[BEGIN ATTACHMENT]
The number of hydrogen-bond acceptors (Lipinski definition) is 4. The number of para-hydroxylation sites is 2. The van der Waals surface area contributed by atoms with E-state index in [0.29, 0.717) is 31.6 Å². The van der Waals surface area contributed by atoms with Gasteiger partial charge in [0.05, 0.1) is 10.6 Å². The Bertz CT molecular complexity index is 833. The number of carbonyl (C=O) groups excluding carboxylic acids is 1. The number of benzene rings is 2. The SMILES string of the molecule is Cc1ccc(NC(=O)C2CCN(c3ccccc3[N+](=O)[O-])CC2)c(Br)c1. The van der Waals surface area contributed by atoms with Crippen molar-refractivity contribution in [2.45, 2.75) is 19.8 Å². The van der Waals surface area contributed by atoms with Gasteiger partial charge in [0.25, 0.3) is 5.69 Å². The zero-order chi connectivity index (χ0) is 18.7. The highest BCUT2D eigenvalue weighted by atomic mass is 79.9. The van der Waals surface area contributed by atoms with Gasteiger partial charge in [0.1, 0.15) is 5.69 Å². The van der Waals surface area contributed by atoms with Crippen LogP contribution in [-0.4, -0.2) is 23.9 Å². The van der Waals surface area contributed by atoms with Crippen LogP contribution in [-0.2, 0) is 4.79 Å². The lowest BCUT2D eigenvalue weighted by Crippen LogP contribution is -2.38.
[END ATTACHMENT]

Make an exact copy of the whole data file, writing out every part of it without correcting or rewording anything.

The number of hydrogen-bond acceptors (Lipinski definition) is 4. The number of para-hydroxylation sites is 2. The van der Waals surface area contributed by atoms with E-state index in [0.29, 0.717) is 31.6 Å². The van der Waals surface area contributed by atoms with Gasteiger partial charge in [0.05, 0.1) is 10.6 Å². The Bertz CT molecular complexity index is 833. The number of carbonyl (C=O) groups excluding carboxylic acids is 1. The number of benzene rings is 2. The SMILES string of the molecule is Cc1ccc(NC(=O)C2CCN(c3ccccc3[N+](=O)[O-])CC2)c(Br)c1. The van der Waals surface area contributed by atoms with Crippen molar-refractivity contribution in [2.45, 2.75) is 19.8 Å². The van der Waals surface area contributed by atoms with Gasteiger partial charge in [0.25, 0.3) is 5.69 Å². The zero-order chi connectivity index (χ0) is 18.7. The highest BCUT2D eigenvalue weighted by atomic mass is 79.9. The van der Waals surface area contributed by atoms with Gasteiger partial charge in [0.1, 0.15) is 5.69 Å². The van der Waals surface area contributed by atoms with Crippen LogP contribution in [-0.4, -0.2) is 23.9 Å². The van der Waals surface area contributed by atoms with Crippen LogP contribution in [-0.2, 0) is 4.79 Å². The lowest BCUT2D eigenvalue weighted by Crippen LogP contribution is -2.38.